But sometimes, a (very short) cutscene might play. This cutscene is always a memory Zack has of an important character of the game, and it's always from Zack's perspective.

This memory, just like memories do in real life, affects Zack's emotions -- and allows him to take advantage of his emotional state to perform more effectively in battle. This is what translates into the bonuses.

When you arrive at a combination -- say, FFVII antagonist, Sephiroth, who's also a major character in Crisis Core -- across all three reels, a cutscene displays an interaction between Zack and that psychotic silver-haired swordsman.

You'll see the scene -- for example, a simple training exercise where Sephiroth, who takes the role of Zack's superior officer in the Shinra army for much of the game, goads Zack into battling more effectively. At this point, the game reappears and Zack performs a devastating special attack against the foes he's facing.

We all know that our emotions and memories affect us in this way in real life, but when's the last time you've seen this communicated at all effectively in a game, particularly in the heat of combat?

When Zack remembers a particularly strong memory, he's filled with strength to fight even harder. This is rewarding both from a story perspective and from a gameplay perspective -- who doesn't want an HP boost in the middle of a tough fight?

Boosting the Story, Too

Even more cleverly, these memories show events that fall outside of the primary story sequences you've already seen. They are vignettes that logically follow from the plot of the game, but which were not part of the main narrative -- which makes them compelling to view, sometimes revelatory.

And, depending where you are in the twists and turns of the story, even a scene you've seen before (they're finite, of course, and do repeat) can be imbued with new shades of meaning. It's really clever.

And from a design perspective, it reminds the player that the story is integral to the Crisis Core experience. But it doesn't penalize the player who doesn't have much interest in it -- these scenes are skippable.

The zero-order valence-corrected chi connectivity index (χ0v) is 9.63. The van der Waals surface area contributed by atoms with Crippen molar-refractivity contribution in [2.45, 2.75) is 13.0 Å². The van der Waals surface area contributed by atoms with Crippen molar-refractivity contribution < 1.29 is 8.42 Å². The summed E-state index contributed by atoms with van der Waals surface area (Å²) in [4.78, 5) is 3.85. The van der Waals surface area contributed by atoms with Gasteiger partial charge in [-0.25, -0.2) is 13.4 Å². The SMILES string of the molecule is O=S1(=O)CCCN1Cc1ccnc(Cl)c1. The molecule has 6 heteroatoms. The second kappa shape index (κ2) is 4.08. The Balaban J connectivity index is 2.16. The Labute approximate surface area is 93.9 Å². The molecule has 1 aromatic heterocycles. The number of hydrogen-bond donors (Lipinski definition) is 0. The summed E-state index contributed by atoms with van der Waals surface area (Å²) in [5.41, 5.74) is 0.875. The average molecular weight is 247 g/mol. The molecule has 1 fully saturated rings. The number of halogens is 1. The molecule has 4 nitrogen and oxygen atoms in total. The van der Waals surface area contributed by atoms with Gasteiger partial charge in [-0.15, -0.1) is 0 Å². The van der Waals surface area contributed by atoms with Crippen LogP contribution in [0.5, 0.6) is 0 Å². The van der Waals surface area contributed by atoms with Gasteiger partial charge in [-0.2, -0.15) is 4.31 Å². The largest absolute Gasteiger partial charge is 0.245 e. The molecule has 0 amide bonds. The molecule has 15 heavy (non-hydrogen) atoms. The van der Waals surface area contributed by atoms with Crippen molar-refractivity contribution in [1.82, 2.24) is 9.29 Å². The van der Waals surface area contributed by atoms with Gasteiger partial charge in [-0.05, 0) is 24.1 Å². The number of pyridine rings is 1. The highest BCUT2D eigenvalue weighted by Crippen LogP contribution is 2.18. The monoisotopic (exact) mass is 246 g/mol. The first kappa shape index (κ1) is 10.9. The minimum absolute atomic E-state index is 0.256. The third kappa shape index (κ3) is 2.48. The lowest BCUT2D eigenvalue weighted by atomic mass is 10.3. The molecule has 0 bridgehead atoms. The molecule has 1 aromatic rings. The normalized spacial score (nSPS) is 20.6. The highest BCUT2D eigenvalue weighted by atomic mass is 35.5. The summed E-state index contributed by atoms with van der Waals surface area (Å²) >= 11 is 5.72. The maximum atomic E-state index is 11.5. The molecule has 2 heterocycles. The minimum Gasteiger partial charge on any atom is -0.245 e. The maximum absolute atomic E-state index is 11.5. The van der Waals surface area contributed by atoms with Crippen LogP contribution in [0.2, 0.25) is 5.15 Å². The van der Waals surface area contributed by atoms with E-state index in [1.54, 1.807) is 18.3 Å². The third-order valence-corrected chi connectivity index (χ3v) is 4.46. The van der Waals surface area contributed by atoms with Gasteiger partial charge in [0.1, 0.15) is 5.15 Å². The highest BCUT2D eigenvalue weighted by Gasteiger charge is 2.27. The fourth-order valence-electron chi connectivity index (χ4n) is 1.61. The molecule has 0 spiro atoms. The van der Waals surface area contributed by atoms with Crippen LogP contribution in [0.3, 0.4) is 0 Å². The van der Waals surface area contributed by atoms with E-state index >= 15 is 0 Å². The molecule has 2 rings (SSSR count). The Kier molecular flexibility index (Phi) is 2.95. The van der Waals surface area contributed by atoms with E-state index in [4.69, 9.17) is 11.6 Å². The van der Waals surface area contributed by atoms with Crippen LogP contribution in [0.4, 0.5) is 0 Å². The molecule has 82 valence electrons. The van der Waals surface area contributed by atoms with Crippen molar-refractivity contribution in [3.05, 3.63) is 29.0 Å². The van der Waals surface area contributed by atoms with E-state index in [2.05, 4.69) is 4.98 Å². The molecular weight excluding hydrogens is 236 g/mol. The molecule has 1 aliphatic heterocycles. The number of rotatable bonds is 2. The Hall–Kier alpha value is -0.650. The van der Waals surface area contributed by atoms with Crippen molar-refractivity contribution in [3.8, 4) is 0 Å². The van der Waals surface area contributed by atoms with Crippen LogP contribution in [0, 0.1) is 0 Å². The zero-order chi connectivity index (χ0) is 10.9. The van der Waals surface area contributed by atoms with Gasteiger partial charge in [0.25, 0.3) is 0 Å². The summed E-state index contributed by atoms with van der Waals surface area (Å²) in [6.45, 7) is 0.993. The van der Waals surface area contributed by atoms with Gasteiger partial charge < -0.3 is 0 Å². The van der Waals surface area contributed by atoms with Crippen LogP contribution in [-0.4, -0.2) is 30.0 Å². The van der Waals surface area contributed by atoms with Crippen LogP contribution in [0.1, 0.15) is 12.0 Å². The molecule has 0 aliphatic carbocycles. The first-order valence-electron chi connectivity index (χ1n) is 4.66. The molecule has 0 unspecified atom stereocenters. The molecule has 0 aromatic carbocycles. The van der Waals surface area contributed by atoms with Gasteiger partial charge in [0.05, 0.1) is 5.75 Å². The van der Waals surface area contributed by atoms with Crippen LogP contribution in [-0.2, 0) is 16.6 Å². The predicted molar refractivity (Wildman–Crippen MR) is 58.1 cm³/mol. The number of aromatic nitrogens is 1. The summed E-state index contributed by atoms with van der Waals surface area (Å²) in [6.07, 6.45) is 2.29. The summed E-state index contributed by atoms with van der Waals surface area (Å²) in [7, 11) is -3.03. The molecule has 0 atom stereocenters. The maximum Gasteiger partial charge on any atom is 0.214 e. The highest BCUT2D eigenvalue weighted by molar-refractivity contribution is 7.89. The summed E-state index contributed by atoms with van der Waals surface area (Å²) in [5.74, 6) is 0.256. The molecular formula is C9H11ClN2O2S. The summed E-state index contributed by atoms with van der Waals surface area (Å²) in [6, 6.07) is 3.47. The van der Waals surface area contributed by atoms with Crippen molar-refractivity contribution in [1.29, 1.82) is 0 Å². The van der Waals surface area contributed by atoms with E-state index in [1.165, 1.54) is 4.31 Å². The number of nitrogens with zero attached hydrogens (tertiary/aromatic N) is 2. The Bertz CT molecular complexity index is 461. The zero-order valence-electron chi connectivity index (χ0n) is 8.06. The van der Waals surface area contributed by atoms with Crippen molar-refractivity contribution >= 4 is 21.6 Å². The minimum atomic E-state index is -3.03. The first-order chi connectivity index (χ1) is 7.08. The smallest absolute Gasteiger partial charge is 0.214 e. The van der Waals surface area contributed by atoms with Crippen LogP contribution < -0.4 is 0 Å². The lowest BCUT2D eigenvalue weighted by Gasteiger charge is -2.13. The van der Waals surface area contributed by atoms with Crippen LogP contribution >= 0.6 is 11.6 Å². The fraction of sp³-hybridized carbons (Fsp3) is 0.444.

It also provides a respite from battle, which is a great chance to regroup mentally; and, as this is a portable game, allows you to shift position or look away for a moment to check which stop the bus is pulling into -- or whatever.

The Digital Mind Wave system, then, quietly does something we've been asking for -- but in a small, somewhat unassuming way, rather than suddenly delivering the revolution in gameplay and narrative concepts people seem to be waiting for.

The mechanic takes elements that already existed (chance, traditional narrative, RPG special attacks and stat boosts) and fits them into a larger, traditional game design (an action RPG with random encounters).

Thus, the developers of Crisis Core have nudged forward the evolution of their series, offered a fresh new gameplay system to fans. They've also put a few cracks in the cutscene/gameplay dichotomy that Square Enix is famous (or infamous, in some circles) for relying on.

To say that the developers use the DMW effectively by the end of the game would be an understatement. Its appearance in the final moments of the game -- which would be poor form to spoil here -- boosts that up another level.

Crisis Core is a game whose developers know how to use the tools they have given themselves. The DMW is the most striking example of that.